Final Act Of the International Peace Conference. The Hague, 29 July 1899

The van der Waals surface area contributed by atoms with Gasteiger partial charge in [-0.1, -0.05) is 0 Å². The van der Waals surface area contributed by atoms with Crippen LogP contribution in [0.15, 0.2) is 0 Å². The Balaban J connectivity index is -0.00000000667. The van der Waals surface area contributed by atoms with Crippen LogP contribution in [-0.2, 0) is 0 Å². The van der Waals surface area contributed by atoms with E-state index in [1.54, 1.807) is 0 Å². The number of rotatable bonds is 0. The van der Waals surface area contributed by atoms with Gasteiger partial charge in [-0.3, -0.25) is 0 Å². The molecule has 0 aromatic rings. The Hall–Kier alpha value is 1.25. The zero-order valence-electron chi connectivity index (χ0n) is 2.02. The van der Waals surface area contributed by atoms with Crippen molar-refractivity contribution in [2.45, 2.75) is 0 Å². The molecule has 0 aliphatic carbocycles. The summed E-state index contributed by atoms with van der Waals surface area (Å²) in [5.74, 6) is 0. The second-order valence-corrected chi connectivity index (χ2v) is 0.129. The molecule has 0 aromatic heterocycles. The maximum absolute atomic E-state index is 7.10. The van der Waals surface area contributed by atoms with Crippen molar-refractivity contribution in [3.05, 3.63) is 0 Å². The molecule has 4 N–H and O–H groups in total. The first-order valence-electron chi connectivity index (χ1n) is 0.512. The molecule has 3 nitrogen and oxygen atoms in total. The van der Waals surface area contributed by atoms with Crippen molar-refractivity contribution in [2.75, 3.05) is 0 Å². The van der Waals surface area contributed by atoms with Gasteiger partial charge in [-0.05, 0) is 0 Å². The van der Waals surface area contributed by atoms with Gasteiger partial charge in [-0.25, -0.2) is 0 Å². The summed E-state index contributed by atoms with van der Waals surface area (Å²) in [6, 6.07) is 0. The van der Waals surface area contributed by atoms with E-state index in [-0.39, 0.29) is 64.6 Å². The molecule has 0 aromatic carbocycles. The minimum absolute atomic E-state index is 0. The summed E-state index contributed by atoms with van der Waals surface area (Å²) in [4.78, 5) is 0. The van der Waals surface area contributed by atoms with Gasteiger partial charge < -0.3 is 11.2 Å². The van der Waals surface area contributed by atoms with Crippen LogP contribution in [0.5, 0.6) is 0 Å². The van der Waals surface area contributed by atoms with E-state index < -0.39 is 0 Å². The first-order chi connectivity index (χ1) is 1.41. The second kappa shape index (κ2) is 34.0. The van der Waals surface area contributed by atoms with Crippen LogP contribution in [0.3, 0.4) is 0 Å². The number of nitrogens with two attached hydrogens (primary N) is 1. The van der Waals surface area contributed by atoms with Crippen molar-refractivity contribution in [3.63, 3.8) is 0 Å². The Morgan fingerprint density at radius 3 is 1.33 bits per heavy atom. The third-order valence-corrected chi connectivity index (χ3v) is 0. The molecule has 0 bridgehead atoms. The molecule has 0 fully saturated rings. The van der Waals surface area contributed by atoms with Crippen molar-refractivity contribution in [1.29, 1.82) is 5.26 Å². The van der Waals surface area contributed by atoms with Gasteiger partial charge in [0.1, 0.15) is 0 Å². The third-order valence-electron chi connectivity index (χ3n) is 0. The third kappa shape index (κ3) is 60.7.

The International Peace Conference, convoked in the best interests of humanity by His Majesty the Emperor of All the Russias, assembled, on the invitation of the Government of Her Majesty the Queen of the Netherlands, in the Royal House in the Wood at The Hague on 18 May 1899. The Powers enumerated in the following list took part in the Conference, to which they appointed the delegatesnamed below: (Here follow the names of delegates) In a series of meetings, between 18 May and 29 July 1899, in which the constant desire of the delegates above-mentioned has been to realize, in the fullest manner possible, the generous views of the august initiator of the Conference and the intentions of their Governments, the Conference has agreed, for submission for signature by the plenipotentiaries, on the text of the Convention and Declarations enumerated below and annexed to the presentAct: I. Convention for the peaceful adjustment of international differences. II. Convention regarding the laws and customs of war on land. III.Convention for the adaptation to maritime warfare of the principles of the Geneva Convention of 22 August 1864. IV. Three Declarations: 1. To prohibit the launching of projectiles and explosives from balloons or by other similar new methods. 2. To prohibit the use of projectiles, the only object of which is the diffusion of asphyxiating or deleterious gases. 3. To prohibit the use of bullets which expand or flatten easily in the human body, such as bullets with a hard envelope, of which the envelope does not entirely cover the core or is pierced with incisions. These Conventions and Declarations shall form so many separate Acts. These Acts shall be dated this day, and may be signed up to 31 December 1899, by the Plenipotentiaries of the Powers represented at the International Peace Conference at The Hague. Guided by the same sentiments, the Conference has adopted unanimously the following Resolution: “The Conference is of opinion that the restriction of military charges, which are at present a heavy burden on the world, is extremely desirable for the increase of the material and moral welfare of mankind.” It has besides formulated the following ‘ Voeux ‘: 1. The Conference, taking into consideration the preliminary step taken by the Swiss Federal Government for the revision of the Geneva Convention, expresses the wish that steps may be shortly taken for the assembly of a special Conference having for its object the revision of that Convention. This wish was voted unanimously. 2. The Conference expresses the wish that the questions of the rights and duties of neutrals may be inserted in the program of a Conference in the near future. 3. The Conference expresses the wish that the questions with regard to rifles and naval guns, as considered by it, may be studied by the Governments with the object of coming to an agreement respecting the employment of new types and calibers. 4. The Conference expresses the wish that the Governments, taking into consideration the proposals made at the Conference, may examine the possibility of an agreement as to the limitation of armed forces by land and sea, and of war budgets. 5. The Conference expresses the wish that the proposal, which contemplates the declaration of the inviolability of private property in naval warfare, may be referred to a subsequent Conference for consideration. 6. The Conference expresses the wish that the proposal to settle the question of the bombardment of ports, towns, and villages by a naval force may be referred to a subsequent Conference for consideration. The last five wishes were voted unanimously, saving some abstentions. In faith of which, the Plenipotentiaries have signed the present Act, and have affixed their seals thereto. Done at The Hague, 29 July 1899, in one copy only, which shall be deposited in the Ministry for Foreign Affairs, and of which copies, duly certified, shall be delivered to all the Powers represented at the Conference.